Happy house­plants

In the Moment - - Living -

BECI’S TOP PICKS FOR SUC­CESS­FUL IN­DOOR GROW­ING

Devil’s ivy (Epiprem­num au­reum)

I have a few of th­ese around my stu­dio; one par­tic­u­larly huge one is grow­ing up a stump and is slowly tak­ing over ev­ery­thing. the stu­dio

has rel­a­tively low nat­u­ral light but good arti cial light, and th­ese guys just keep on grow­ing. I have oc­ca­sion­ally for­got­ten to wa­ter them too, and it’s only when the leaves start to sag that I re­mem­ber they might need a drink. But give them a good soak and

they bounce back eas­ily.

Dra­caena (Dra­caena fra­grans)

This is one of those plants that you can lit­er­ally for­get about for months and it will be okay. I know this be­cause we have one in our ware­house in the staff bath­room, which isn’t used

very of­ten. I go to this bath­room prob­a­bly once a month and there it is, still go­ing strong. I’ll give it a lit­tle wa­ter, it gives me some ‘thank you’ plant vibes, and then I won’t see it for an­other

month. Our re­la­tion­ship works great with this set-up.

Spi­der plant (Chloro­phy­tum co­mo­sum)

An­other plant that thrives on ne­glect and is very easy to grow. We have one in our dough­nut shop; it doesn’t get a whole lot of lov­ing, yet it keeps on grow­ing. I had the same plant in my stu­dio for a while, and the lack of light in there al­most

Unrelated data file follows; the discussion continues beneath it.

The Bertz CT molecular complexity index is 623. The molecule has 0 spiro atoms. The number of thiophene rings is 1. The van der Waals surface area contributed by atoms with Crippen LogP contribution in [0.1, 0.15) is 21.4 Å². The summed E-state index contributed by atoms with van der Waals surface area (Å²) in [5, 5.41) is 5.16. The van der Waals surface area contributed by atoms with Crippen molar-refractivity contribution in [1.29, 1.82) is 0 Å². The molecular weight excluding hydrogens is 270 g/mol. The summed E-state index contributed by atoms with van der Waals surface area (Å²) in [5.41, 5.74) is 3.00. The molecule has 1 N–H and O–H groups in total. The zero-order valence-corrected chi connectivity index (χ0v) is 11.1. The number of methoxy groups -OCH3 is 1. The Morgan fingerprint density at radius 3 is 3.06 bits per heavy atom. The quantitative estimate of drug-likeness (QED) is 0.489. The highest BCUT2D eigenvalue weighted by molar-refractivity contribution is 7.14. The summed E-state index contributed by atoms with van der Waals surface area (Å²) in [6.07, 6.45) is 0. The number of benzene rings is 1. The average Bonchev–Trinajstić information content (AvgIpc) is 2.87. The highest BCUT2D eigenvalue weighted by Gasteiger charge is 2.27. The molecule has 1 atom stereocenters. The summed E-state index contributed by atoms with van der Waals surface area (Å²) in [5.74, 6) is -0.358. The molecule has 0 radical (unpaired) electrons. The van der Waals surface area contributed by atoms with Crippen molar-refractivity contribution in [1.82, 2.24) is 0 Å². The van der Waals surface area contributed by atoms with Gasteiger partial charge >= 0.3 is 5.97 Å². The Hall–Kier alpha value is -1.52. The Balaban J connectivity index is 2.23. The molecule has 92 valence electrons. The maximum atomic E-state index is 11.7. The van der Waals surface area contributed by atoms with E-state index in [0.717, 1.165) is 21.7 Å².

killed it, but once it was moved into the brighter light down­stairs it soon re­turned

to full health.

Suc­cu­lents and

small cacti

I have a bunch of dif­fer­ent va­ri­eties on my lounge room win­dowsill; I love them be­cause they look like a group of sculp­tures. They grow slowly (if at all) and ask for very lit­tle in life. You will need to ex­per­i­ment with dif­fer­ent va­ri­eties to see which ones work best in­doors. Most of them need

some kind of sun­light or warmth, but over­all they are

pretty hardy.

Hoya

(also known as wax plant)

My gran’s house is where I came across my rst hoya plant. Hers was a de­cent size

and cov­ered in pink waxy ow­ers, and my four-year-old self could not get my head around how those ow­ers were real – they looked so fake! It’s part of the rea­son why I love hoyas. They come

in lots of va­ri­eties, of­ten dis­tin­guished by num­bers. I have a no12 hoya in my bath­room, which is grow­ing rapidly, and a curly rope hoya

in my lounge.

Mother-in-law’s tongue

(San­se­vieria tri­fas­ci­ata)

Th­ese guys are known for their in­de­struc­tible na­ture but I have killed a few. Now I know this is from over­crowd­ing – this guy loves space in the pot. We cur­rently have one in the win­dow­less bath­room of our dough­nut shop and it’s do­ing great, so it can ob­vi­ously deal with ar­ti­fi­cial light. Th­ese plants are also great air pu­ri­fiers.

Low-medium light, mod­er­ate wa­ter­ing, leaves be­ing wiped

down with a wet cloth. Noth­ing. This plant is

very easy­go­ing.

All round ne­glect. Does best in bright light, but will

tol­er­ate any con­di­tions. Over­wa­ter­ing, di­rect sun­light, at­ten­tion. Well-drained soil, bright light, cooler

tem­per­a­tures.

Heat and over­wa­ter­ing.

Good drainage and warmer

tem­per­a­tures.

Over­wa­ter­ing.

There’s a hoya for most con­di­tions. Re­search their

in­di­vid­ual needs. Will not ower in low-light

con­di­tions. It’s a desert plant so it thrives where it’s warm, but never

in the di­rect sun. Over­wa­ter­ing, crowded pots.

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